In our highly-driven culture, the common belief is that success depends on being competitive and pushing yourself to your limits. What if this approach proved to be more harmful than helpful? Recent research shows self-criticism and a competitive attitude create obstacles to achieving goals.
Forgiveness and Your Mental Health
The bottom line is that when people forgive, their thoughts, behaviors, feelings, and health become more positive. Deciding to forgive is a good first step. But, deeper forgiveness will have a greater positive impact on your mental and physical health.
Know Your Empathy Limits
A healthy form of empathy involves striking an emotional and intellectual balance between self and another person. One has the ability to pay attention to another’s needs without sacrificing one’s own.
Self-Care: Am I Just Being Selfish?
Self-care begins with taking care of your basic needs including eating, sleeping, bathing, and medical needs.
Self-care also includes activities to help you relax and de-stress. It is also maintaining relationships and finding balance between work life and personal life. Failure to attend to these needs could result in exhaustion, burnout, illness, and even possible hospitalization.
The Art of Comfort
Responding to another person’s grief can be incredibly difficult, not because we don’t care, but because we simply don’t know what to do. We can’t fix the situation, but we can be a presence that conveys care and comfort to those dealing with grief.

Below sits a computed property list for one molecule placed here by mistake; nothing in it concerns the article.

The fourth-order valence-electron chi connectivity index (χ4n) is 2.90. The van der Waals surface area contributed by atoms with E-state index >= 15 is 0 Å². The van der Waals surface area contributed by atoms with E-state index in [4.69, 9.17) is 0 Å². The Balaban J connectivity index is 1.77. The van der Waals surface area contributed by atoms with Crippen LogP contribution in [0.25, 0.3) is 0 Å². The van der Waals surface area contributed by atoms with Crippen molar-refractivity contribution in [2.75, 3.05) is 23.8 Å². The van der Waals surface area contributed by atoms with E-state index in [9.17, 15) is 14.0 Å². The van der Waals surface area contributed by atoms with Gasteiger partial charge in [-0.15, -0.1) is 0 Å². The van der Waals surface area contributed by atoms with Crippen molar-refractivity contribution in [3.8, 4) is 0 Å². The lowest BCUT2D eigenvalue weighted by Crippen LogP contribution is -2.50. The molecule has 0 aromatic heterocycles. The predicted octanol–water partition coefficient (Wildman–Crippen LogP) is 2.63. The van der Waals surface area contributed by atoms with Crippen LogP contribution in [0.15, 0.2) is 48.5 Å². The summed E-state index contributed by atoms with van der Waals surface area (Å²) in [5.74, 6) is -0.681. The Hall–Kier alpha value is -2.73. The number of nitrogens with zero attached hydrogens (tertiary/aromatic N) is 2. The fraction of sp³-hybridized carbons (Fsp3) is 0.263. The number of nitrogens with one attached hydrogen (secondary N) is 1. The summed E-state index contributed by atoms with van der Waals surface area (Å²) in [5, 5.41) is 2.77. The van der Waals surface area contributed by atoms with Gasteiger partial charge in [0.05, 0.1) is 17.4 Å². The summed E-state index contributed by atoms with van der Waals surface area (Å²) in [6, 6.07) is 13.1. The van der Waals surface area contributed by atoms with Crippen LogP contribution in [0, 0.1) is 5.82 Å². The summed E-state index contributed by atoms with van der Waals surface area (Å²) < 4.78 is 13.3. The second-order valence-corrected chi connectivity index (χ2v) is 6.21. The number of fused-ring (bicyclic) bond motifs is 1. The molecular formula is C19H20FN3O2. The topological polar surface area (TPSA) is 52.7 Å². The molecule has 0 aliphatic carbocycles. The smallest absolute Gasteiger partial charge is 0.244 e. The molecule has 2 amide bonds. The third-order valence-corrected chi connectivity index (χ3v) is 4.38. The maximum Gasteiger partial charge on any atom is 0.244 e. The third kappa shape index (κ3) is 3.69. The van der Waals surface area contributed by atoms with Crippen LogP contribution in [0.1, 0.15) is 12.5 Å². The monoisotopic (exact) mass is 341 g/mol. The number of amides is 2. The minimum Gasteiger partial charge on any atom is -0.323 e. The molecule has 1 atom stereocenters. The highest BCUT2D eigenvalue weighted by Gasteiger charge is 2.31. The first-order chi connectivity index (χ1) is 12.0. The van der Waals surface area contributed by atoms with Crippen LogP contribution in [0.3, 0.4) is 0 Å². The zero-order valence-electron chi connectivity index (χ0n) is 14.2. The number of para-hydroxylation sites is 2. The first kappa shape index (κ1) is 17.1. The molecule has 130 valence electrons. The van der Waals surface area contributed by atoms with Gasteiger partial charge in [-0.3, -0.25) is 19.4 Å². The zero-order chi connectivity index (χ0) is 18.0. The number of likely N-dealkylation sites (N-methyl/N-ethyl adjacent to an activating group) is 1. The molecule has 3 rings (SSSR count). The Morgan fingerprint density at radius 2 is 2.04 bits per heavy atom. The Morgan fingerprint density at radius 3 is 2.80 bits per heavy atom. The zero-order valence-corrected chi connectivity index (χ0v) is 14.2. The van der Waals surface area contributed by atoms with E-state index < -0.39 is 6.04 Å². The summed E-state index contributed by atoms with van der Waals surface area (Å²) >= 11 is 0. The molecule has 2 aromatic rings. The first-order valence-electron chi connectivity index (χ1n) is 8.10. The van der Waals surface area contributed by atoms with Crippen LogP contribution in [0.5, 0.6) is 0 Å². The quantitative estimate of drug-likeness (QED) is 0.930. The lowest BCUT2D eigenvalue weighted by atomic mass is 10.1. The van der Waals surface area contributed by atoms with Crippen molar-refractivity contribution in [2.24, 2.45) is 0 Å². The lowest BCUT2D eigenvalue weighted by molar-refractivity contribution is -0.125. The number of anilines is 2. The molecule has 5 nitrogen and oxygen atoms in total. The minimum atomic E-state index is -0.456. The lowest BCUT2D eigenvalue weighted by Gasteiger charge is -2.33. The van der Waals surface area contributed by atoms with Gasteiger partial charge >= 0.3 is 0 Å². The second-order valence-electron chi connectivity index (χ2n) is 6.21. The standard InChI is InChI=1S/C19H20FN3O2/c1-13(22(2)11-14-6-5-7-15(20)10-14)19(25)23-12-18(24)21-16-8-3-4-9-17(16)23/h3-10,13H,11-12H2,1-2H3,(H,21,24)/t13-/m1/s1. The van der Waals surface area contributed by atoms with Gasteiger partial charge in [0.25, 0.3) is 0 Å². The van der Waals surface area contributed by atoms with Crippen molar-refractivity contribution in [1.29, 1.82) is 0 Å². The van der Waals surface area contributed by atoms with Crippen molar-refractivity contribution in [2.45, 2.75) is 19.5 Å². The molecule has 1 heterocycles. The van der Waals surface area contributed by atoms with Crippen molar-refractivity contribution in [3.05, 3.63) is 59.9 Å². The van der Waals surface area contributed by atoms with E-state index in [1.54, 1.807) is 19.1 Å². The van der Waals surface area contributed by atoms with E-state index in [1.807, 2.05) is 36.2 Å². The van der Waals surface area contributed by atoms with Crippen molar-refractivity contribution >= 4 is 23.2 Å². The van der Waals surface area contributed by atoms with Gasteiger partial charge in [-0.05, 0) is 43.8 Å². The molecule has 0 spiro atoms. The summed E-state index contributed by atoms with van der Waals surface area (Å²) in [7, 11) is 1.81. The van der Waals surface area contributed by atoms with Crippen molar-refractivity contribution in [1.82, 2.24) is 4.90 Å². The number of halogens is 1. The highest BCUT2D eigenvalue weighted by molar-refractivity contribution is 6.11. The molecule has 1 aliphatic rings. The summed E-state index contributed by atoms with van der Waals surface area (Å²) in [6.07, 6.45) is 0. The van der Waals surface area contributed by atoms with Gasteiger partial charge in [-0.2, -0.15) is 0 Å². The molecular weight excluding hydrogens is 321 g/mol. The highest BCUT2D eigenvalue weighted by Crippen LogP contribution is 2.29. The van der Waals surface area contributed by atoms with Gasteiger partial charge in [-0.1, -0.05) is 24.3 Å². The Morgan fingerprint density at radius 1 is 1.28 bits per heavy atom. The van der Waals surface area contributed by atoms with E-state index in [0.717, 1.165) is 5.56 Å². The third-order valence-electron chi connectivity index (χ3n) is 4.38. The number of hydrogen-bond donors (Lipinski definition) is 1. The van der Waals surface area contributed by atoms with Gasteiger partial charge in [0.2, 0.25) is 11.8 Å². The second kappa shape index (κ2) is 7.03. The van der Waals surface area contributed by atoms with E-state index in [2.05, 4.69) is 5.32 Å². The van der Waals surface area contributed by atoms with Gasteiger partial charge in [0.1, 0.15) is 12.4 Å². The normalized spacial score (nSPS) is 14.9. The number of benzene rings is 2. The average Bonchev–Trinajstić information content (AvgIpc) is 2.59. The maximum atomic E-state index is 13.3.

Letting Go of Understanding
Have you ever experienced a traumatic or extremely disappointing event in your life? Maybe you lost a loved one or special friend unexpectantly; or a significant relationship ended and you were devastated. Often times, we seek to understand the purpose of these painful events. We may have many unanswered questions about the hurtful event.
Lamenting a Loss
When loss occurred, the community took the time to surround those who had suffered and allowed them the emotional space to offer a cry of sorrow and grief. Often the community itself offered a cry of sorrow for a loss. This is far from our modern day thinking about grief.
The Landscape of Loss
We are a society that loves to acquire. So when loss comes (as it inevitably will) we find ourselves generally ill-equipped to respond.
Learning to Grieve Your Loss
By the age of forty, most people have experienced some form of loss at least fifteen times. The journey takes courage. Grief is not an easy path to negotiate and simply taking the next step forward is often fraught with overwhelming feelings. Is recovery from loss possible? Yes – although the definition of recovery may need some explanation.
On Grieving: Crying is not Weakness
Grief is a normal part of life. With every loss we experience, however large or small, there is a grieving process that ensues. We may not always be consciously aware that we are grieving or we may not allow it, but grief is there. And if we don’t grieve fully, it will harm us in the long run, popping up in unexpected ways.